Put simply, it’s about deciding for ourselves how best to run our community and our workplace — without any kind of boss telling us how — and that the PERSONAL is POLITICAL. It means working together to figure out stuff that directly effects us, because we should all get a say in how we work and how we live. It means SELF-MANAGEMENT — we do it in most aspects of our own lives already. This could be expanded to all aspects of life, on a personal as well as a broader level.

“But we need leaders!” Don't we?
No one has the right to manage or control another! For example, put a group of people in a room with a task to do. Logically they would go about it together, all sharing the problem, figuring out who is good at what, who can’t do something, and get it done. Vary rarely would they choose one person to make all the decisions, and then let that person tell everyone else what to do, with a limited window of opportunity every four years to object. No one has the right to dominion over another, yet isn’t this how society currently works?

“Without Police and the Government there would be crime!”
Think about what the police actually do. They hardly ever prevent crime, but respond after it’s happened. Most crime is based on greed — wanting something people don’t have, or because a large section of our society is poor and desperate. If we had everything we needed it would be logical that most crime would dissapear. Therefore crime is actually a PRODUCT of capitalism. In fact, the worst kind of crime — war, torture, genocide — are committed by GOVERNMENTS, not us. All police really do as an institution is protect the state and their interests.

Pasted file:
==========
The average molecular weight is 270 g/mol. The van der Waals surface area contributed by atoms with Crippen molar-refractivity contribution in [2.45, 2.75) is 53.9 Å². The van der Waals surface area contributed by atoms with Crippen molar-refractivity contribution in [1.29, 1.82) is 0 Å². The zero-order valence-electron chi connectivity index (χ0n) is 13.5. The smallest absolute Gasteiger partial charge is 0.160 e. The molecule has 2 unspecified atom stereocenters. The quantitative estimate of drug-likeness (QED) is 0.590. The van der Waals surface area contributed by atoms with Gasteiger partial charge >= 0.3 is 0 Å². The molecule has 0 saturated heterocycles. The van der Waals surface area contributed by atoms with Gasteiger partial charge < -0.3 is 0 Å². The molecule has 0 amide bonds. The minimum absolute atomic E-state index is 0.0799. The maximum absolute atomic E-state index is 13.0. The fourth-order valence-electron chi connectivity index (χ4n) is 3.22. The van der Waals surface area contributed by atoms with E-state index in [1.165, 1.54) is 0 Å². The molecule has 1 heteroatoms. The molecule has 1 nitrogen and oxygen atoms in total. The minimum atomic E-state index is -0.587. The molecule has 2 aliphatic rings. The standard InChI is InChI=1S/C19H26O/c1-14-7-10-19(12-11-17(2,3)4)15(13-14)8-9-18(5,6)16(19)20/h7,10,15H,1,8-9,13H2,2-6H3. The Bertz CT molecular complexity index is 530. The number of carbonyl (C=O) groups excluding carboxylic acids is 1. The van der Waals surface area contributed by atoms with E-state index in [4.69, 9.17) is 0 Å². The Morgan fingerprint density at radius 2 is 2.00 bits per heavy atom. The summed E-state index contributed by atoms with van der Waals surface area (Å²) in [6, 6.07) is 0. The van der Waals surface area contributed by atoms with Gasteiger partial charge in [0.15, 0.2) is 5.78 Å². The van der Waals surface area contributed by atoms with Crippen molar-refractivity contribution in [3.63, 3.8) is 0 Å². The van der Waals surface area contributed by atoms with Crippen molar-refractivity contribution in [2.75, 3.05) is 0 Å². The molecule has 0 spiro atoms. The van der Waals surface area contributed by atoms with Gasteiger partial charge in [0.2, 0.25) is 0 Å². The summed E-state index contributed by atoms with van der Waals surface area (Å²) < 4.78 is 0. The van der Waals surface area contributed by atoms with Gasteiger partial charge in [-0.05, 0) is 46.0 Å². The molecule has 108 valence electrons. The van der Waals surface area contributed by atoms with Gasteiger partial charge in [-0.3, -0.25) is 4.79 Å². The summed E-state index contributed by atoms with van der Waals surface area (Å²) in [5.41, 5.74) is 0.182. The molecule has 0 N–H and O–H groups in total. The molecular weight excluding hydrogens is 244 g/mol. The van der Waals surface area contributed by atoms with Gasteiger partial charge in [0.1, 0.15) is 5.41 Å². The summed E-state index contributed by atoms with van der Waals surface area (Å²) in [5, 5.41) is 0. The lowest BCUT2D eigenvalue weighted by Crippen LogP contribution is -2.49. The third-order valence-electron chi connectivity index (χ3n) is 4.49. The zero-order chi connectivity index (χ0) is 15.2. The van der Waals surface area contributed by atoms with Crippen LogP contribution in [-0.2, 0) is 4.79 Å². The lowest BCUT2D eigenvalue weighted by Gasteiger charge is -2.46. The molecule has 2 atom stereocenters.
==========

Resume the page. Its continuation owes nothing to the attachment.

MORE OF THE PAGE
Sadly, all of this takes place under the political system we call ‘Democracy’. Yet when we vote, all we get to do is choose between options given to us, whether it’s the prime minister, a political party, or their policy. But they always make the options we have to choose between, not us. Its like saying you can choose, but only between Pepsi or Cola.

Real democracy is DIRECT, by you and me. That’s when we decide what the choices are, and what should be done — at home and at work. Real change (not reform) has happened because people themselves took action, acting together as a strong, united group. Workers rights, ending Segregation, Land rights, Womens rights — all achieved by people like you through DIRECT ACTION, not political parties. Voting changes absolutely nothing. Until the system itself changes, nothing will truly change.

Anarchism is based on the idea of the federation and association of free individuals. This means when we need to decide on things which are bigger than just our immediate areas, we would involve other groups who are effected also. Obviously we can’t all go, so we could send a couple of us as our 'delegates'. These people want the best for us, because they are us, they are from our groups and want the same things as us (unlike politicians). They are not permanent or seperate, but rotating members of the group. If they didn’t do a good job, or mis-represented us, we could recall and replace them at any time.

Our delagates have NO power to decree at all, meaning all decisions are made democratically by all, with equal input for all, for the benefit of all. Our delegates merely administer the decisions made earlier as a group.

This same idea works in greater society from the bottom-up, so communities, workplaces, industries — any group — all FREELY ASSOCIATE together to help each other out. Think of society as many circles overlapping, and decision making from the periphial to the centre — rather than the traditional ‘pyramid’ image we’ve been constructed to adhere to. It can be done locally, regionally, nationally, and internationally, between all aspects of life.

For more on Anarchism please download my free zine Rivet.